The Conflict of Coming Out

In 2009 I got married for the third time, to the same person.  The first wedding was to celebrate our commitment with everyone we felt was important in our lives.  The second wedding was to rejoice that Civil Unions were a step in making our marriage binding.  And finally, in 2009, our children witnessed the commitment we have always had, but was now legal.

We rejoiced. Two moms and two kids and went on a harbor cruise for dinner to celebrate. As we boarded the boat we were asked if we were commemorating a special occasion.  The staff came to our table bearing gifts.  It made us giddy. There were announcements about the guests and their diverse events.  We had a moment of anxiety before our family was exposed to hundreds of strangers.  There was weak applause as our names were read and situation was revealed. There was a moment of tension and then an older woman came over to our table to give us her heartfelt congratulations and said, “Good for you!” It was sweet and a little awkward since she didn’t tell us what motivated her approaching us.

What was most memorable, and has literally always stayed with me, was the reaction from one of the young servers. He slipped us a note that I still carry in my wallet.  He wrote, “Jennifer and Rebecca! I just want to tell you congratulations! You are a beautiful family and you inspire me as a gay man to follow my dreams and have a family.  You are AWESOME and I pray that you be blessed through your years together.”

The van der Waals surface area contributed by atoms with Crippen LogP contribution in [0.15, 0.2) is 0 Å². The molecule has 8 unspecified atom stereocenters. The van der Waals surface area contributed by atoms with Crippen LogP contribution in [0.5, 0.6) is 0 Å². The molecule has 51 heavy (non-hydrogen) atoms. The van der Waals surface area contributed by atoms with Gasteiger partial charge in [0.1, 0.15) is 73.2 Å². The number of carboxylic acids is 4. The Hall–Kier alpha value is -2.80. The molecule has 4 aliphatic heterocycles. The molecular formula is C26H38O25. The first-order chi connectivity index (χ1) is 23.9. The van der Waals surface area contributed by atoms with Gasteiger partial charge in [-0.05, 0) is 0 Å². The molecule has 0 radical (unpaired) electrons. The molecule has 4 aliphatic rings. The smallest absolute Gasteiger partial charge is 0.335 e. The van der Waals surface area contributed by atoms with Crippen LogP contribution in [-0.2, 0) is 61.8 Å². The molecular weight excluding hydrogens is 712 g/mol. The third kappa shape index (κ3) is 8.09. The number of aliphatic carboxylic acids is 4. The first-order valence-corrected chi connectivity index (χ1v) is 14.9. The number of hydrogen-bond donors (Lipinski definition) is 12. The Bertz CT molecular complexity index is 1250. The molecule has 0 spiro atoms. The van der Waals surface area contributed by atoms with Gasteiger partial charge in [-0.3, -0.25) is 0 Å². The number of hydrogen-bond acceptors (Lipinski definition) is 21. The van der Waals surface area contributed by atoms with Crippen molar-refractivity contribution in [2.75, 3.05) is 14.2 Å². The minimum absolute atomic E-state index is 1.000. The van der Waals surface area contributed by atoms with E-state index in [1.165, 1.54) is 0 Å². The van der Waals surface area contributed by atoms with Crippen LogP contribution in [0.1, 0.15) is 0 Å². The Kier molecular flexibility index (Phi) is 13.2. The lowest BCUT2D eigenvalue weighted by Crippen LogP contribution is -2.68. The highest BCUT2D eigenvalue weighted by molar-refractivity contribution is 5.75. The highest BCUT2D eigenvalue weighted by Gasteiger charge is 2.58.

That is the power of “coming out.”  Being a possibility for someone else.  It is always risky until you know the outcome.  But you can’t know unless you try.  It’s ironic to have to question whether you should be yourself, or not.  How do you live with constantly being vigilant? Sometimes you are damned if you do come out with the traumas of isolation, rejection, losing a job and therefore health insurance and the list becomes endless.  

However, more often, you are even more damned if you don’t come out.  Unfortunately, it’s a familiar sensation and therefore, at least in the short term, it feels easier to do.  In the long term, well, we’ve all heard the stories of any type of internalized turmoil.  

What I know about coming out is that although the person on the receiving end may be supportive, the agony of anticipating their reaction is like a test; a test to see if you are worthy of being allowed to be yourself.   I had a job supervising staff in a rural town in Georgia.  It took me a year to come out to them as a northern, lesbian Jew.  I had to earn their trust and respect as a manager first, otherwise I felt they wouldn’t see me at all.